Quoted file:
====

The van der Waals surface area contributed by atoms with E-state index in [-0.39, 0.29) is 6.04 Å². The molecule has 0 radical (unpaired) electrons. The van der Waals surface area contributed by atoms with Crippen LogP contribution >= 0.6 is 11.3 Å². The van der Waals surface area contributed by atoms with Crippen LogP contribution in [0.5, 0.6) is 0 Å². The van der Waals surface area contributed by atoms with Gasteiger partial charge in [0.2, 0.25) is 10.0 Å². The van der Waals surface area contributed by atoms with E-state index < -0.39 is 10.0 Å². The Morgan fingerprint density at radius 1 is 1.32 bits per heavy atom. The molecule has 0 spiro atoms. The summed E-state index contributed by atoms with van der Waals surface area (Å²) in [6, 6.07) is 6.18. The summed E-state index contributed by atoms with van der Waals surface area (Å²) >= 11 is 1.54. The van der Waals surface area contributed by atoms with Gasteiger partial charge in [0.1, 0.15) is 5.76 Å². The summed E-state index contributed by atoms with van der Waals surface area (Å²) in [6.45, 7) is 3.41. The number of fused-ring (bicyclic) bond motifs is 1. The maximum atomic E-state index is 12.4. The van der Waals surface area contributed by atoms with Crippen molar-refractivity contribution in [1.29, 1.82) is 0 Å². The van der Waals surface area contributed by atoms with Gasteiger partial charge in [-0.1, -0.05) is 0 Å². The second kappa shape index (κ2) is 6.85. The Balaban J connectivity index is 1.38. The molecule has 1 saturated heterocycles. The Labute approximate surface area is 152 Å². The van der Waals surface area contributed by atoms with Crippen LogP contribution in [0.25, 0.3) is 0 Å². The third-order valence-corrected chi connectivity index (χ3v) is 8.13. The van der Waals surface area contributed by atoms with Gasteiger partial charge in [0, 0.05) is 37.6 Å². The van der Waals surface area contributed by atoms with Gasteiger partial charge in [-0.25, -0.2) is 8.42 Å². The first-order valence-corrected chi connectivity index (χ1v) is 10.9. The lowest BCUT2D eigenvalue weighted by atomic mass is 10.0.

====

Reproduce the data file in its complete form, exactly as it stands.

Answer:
The van der Waals surface area contributed by atoms with E-state index in [-0.39, 0.29) is 6.04 Å². The molecule has 0 radical (unpaired) electrons. The van der Waals surface area contributed by atoms with Crippen LogP contribution >= 0.6 is 11.3 Å². The van der Waals surface area contributed by atoms with Crippen LogP contribution in [0.5, 0.6) is 0 Å². The van der Waals surface area contributed by atoms with Gasteiger partial charge in [0.2, 0.25) is 10.0 Å². The van der Waals surface area contributed by atoms with E-state index < -0.39 is 10.0 Å². The Morgan fingerprint density at radius 1 is 1.32 bits per heavy atom. The molecule has 0 spiro atoms. The summed E-state index contributed by atoms with van der Waals surface area (Å²) in [6, 6.07) is 6.18. The summed E-state index contributed by atoms with van der Waals surface area (Å²) >= 11 is 1.54. The van der Waals surface area contributed by atoms with Gasteiger partial charge in [0.1, 0.15) is 5.76 Å². The summed E-state index contributed by atoms with van der Waals surface area (Å²) in [6.45, 7) is 3.41. The number of fused-ring (bicyclic) bond motifs is 1. The maximum atomic E-state index is 12.4. The van der Waals surface area contributed by atoms with Crippen molar-refractivity contribution in [1.29, 1.82) is 0 Å². The van der Waals surface area contributed by atoms with Gasteiger partial charge in [-0.1, -0.05) is 0 Å². The second kappa shape index (κ2) is 6.85. The Balaban J connectivity index is 1.38. The molecule has 1 saturated heterocycles. The Labute approximate surface area is 152 Å². The van der Waals surface area contributed by atoms with Crippen LogP contribution in [0.25, 0.3) is 0 Å². The third-order valence-corrected chi connectivity index (χ3v) is 8.13. The van der Waals surface area contributed by atoms with Gasteiger partial charge in [0, 0.05) is 37.6 Å². The van der Waals surface area contributed by atoms with Gasteiger partial charge in [-0.25, -0.2) is 8.42 Å². The first-order valence-corrected chi connectivity index (χ1v) is 10.9. The lowest BCUT2D eigenvalue weighted by atomic mass is 10.0.